By MICHAEL PERKINS
ANY PHOTOGRAPHER WORTH THE NAME is supposed to embrace landscapes, right? I mean, scenes of sea coasts and mountain ranges were among the first “official” subject categories photography inherited from the world of painting. The earliest pictures created with a “machine” pretended to legitimacy by capturing the same tableaux as those captured with a brush. I get that. But, as I have confessed many times in these pages, I often feel cast adrift in approaching “scenery” shots. I have more difficulty in shaping their narrative, whereas walking around a city, I feel like stories are literally laying all over the ground. I may have a general sense of what a landscape should look like, whereas I don’t always know what they are about. I have plenty of terrain, but no maps.
Think in terms of whatever kind of photograph you yourself feel most challenged. Do you shy away from your shorter suit because the task is too technically daunting, or because you feel unsure of what to say? It seems that landscapes often come to me without any clearly stated rules of engagement. What is a good composition? How crowded, how “busy” with visual elements can it be? Is the answer simply to render more detail than the next guy, that is, set for f/64 and show everything in tack sharpness, as if recording a scene “faithfully” were all? Or, as in the shot shown here (which I actually like), can a picture be dreamily soft and tremendously crowded with stuff, and still “work”?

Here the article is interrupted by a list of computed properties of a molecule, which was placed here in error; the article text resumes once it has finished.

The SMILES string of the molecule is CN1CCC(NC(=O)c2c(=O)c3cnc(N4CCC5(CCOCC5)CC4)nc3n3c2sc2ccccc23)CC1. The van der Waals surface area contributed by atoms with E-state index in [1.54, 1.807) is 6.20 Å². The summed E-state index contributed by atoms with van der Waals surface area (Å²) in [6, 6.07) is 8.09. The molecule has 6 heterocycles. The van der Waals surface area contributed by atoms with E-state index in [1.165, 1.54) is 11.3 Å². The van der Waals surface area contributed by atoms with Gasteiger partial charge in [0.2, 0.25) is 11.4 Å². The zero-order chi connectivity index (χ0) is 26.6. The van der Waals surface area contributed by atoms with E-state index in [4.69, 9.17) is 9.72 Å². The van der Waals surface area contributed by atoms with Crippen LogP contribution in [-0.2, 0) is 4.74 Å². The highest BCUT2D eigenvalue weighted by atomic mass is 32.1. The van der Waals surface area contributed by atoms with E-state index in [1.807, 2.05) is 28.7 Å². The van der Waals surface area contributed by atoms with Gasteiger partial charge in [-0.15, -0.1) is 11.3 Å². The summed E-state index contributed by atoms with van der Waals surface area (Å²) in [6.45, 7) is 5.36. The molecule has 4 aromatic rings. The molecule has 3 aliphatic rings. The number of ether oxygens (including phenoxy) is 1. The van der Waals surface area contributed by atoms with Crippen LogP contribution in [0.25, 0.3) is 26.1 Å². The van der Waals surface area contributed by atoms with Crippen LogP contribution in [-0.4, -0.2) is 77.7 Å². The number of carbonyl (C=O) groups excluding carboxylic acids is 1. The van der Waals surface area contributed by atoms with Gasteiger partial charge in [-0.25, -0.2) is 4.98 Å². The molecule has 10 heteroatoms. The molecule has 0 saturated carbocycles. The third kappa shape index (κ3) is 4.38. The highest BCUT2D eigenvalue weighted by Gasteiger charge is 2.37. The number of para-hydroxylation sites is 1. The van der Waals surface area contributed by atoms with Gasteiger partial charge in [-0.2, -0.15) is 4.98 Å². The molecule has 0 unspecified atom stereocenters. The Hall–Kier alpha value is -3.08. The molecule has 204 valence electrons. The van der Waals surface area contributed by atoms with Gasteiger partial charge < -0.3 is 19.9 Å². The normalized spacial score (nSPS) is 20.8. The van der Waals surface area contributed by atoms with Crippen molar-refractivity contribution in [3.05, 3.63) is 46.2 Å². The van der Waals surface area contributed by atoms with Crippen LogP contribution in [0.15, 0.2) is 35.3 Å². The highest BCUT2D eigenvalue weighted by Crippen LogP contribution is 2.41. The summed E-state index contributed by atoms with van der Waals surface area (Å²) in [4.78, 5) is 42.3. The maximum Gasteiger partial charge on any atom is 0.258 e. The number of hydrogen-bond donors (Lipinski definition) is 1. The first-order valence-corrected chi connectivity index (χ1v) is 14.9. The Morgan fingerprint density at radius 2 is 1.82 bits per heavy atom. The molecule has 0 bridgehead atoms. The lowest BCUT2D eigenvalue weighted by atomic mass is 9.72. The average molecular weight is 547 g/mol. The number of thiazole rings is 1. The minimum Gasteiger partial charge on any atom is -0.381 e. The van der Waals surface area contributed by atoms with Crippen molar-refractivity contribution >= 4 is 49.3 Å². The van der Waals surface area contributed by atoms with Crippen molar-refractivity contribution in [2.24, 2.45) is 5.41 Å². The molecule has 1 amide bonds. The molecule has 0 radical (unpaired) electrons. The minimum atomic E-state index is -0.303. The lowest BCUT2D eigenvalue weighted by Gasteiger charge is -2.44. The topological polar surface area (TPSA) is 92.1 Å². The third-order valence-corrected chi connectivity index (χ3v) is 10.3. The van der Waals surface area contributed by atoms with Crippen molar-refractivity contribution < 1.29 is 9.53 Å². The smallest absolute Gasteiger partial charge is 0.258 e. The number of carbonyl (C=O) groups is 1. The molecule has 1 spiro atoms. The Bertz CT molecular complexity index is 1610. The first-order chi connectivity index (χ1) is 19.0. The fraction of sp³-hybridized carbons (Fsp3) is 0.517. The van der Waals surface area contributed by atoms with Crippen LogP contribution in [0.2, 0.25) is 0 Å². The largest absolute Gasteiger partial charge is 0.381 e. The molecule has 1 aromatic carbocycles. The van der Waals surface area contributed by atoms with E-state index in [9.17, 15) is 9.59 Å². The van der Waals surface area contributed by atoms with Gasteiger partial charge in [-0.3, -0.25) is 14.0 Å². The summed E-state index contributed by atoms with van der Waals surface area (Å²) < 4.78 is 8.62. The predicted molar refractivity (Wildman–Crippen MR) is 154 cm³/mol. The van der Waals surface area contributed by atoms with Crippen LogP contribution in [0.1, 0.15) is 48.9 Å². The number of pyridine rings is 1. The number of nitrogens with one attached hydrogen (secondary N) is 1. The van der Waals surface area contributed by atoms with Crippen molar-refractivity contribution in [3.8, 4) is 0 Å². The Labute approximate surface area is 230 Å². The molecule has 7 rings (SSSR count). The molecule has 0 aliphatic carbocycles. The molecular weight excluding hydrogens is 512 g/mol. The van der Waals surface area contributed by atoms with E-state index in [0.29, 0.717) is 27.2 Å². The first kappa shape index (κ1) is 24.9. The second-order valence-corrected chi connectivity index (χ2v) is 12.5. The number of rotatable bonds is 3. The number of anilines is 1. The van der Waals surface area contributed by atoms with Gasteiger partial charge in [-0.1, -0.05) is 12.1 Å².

The really maddening thing is that I just don’t have these inner dialogues when I’m shooting street scenes, abstracts, portraits. I don’t worry about whether a thing should be done, I just do it. Moreover, I trust myself to do it without a lot of dithering. But landscapes make me stop and worry. Maybe that pausing will lead to more deliberate thinking, and, in turn, to better pictures. The jury’s still out.
By MICHAEL PERKINS
MEMORY ISN’T SHARPLY DEFINED OR TIDY, and so the act of conjuring remembrance in art is never as forensically factual as sliding open an autopsy drawer. The yester-thing that we treasure most dearly are the true opposite of clinical artifacts: they are, instead, bleary, distorted, indistinct, and mysterious. Small wonder that trying to fix memory on a camera sensor is like trying to pitchfork smoke.
Creating images in an attempt to capture the past is a huge part of photography, but it’s a no-man’s land without clear markings or signs. We begin our visual argument by asserting that our version of a memory is the official one… but official according to whom? Even people who have shared a specific event will offer different testimony of what it “really” was. And that very subjective uncertainty becomes one of photography’s greatest charms.